Environment

iStock Photo

EarthTalk®
E - The Environmental Magazine

Joe Wolf via Flickr

EarthTalk®
E - The Environmental Magazine

Anjum Malkana, courtesy Flickr

EarthTalk®
E - The Environmental Magazine


Dear EarthTalk: I’ve heard of Eco-Tourism, but what on Earth is “Geo-Tourism? -- Sally Kardaman, Sumter, SC

“Geotourism” describes tourism that sustains or enhances the geographical character of a given place, including its environment, culture, aesthetics, heritage and the well-being of local residents. The idea is that tourism can be a positive force that benefits both travelers and local environments and economies.

A proposed wind farm in the Newfound Lake area has once again raised familiar themes in New Hampshire: A desire for the Granite state to use more clean energy, versus local concerns over property values, as well as impacts on the environment and tourism. We’ll re-examine these arguments in light of this new proposal.

Guests

In a new book, author David Owen exposes the complexities of what it means to truly be “green”.  He says supposedly earth-friendly ideas like hybrid cars or solar panels create efficiencies which allow us to consume more!   Efficiency, Owen says, once considered the Holy Grail of our environmental problems, turns out to be part of the problem! 

Guest:

iStock Photo

EarthTalk®
E - The Environmental Magazine

iStock Photo

EarthTalk®
E - The Environmental Magazine


Dear EarthTalk: It might seem obvious, but what would be the primary benefits of public transit as an alternative to the private automobile if our country were to make a major commitment to it?-- James Millerton, Armstrong, PA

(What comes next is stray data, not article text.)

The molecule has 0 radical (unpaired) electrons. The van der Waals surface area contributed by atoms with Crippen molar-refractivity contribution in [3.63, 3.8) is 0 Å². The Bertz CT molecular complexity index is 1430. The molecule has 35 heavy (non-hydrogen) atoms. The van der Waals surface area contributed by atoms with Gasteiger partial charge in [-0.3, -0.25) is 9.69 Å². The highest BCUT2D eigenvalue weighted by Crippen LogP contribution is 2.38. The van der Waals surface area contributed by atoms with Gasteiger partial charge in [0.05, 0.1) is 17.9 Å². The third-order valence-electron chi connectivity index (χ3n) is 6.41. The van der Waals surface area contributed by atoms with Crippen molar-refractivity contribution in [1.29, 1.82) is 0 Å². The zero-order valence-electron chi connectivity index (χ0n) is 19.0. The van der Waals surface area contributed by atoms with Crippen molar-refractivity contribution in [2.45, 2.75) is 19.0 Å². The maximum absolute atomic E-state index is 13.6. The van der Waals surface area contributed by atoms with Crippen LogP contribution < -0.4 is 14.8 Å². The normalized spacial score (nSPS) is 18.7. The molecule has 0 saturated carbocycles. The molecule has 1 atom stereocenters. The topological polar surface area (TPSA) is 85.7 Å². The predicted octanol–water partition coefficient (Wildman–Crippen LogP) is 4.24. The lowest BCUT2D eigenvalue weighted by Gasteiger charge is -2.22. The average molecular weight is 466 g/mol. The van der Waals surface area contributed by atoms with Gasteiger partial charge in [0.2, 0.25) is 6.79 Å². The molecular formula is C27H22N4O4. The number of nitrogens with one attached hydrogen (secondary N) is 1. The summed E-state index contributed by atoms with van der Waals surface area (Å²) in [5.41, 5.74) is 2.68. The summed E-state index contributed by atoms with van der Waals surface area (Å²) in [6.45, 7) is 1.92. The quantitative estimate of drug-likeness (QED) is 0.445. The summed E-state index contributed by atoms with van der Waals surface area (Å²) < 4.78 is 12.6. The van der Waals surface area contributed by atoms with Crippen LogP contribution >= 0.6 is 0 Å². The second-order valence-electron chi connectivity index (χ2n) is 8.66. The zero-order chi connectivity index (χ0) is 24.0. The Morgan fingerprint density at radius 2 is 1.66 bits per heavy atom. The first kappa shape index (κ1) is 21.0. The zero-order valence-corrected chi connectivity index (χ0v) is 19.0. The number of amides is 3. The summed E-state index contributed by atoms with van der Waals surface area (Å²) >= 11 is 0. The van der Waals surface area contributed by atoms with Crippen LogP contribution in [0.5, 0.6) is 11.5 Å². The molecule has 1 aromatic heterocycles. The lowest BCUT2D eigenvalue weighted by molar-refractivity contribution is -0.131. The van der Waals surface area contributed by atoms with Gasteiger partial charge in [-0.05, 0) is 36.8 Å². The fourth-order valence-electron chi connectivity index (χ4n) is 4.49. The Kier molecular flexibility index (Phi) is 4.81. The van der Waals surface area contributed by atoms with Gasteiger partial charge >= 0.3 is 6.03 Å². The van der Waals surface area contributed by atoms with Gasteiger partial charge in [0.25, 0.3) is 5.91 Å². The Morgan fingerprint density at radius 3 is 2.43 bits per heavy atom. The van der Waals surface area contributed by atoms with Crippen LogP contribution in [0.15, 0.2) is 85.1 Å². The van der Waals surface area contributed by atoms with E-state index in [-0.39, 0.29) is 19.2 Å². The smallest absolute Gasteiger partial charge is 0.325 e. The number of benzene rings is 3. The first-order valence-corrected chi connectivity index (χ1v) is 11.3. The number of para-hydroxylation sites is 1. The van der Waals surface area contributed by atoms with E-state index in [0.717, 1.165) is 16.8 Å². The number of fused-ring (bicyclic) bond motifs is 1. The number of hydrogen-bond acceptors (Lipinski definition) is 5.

The benefits of making a major commitment to building up and efficiently managing a larger and more comprehensive public transit network are many.

iStock Photo

EarthTalk®
E - The Environmental Magazine

Dear EarthTalk: Which are the greenest American cities, and why?        -- D. Hansen, Wichita, KS

D.C. Farm to School Network

EarthTalk®
E - The Environmental Magazine

David Brooks, writer for the Nashua Telegraph, walks us through current and future threats that global warming poses to the ski industry.


iStockPhoto/Thinkstock

EarthTalk®
E - The Environmental Magazine

Dear EarthTalk: A friend of mine told me that our government kills thousands of wild animals like bears and wolves every year in the name of protecting livestock. How can the government, which is supposed to protect dwindling numbers of animals, instead be killing them?       -- Amy Pratt, Troy, NY

Deforestation and Global Warming

Nov 28, 2012
iStockPhoto/Thinkstock

EarthTalk®
E - The Environmental Magazine

Dear EarthTalk: Is it true that cutting and burning trees adds more global warming pollution to the atmosphere than all the cars and trucks in the world combined?                   -- Mitchell Vale, Houston, TX

Keeping Groundwater Safe and Abundant.

Nov 28, 2012
iStockPhoto/Thinkstock

EarthTalk®
E - The Environmental Magazine

Dear EarthTalk: What is currently being done in the U.S. to ensure the wise use and safety of our nation’s groundwater?                                          -- Kevin Orr, Baton Rouge, LA

New Hampshire is the second most forested state in the country, but according to our guest today, UNH Professor and Ecologist, Scott Ollinger, our forests face serious challenges from climate change to invasive species.  Today on the Exchange, we're looking at what's happening to our trees, what cane be done to protect them and the environmental significance of our forests.

Guest

U.S. Army Corps of Engineers via Flickr Creative Commons

Despite arguments over effectiveness and cost, New Jersey has long practiced what is called “artificial beach nourishment”—importing and pumping tons of sand to build up its shore.  Much of that sand was swept away by super storm Sandy’s massive surge and the one that followed from the recent nor’easter. 

piddy77 via Flickr Creative Commons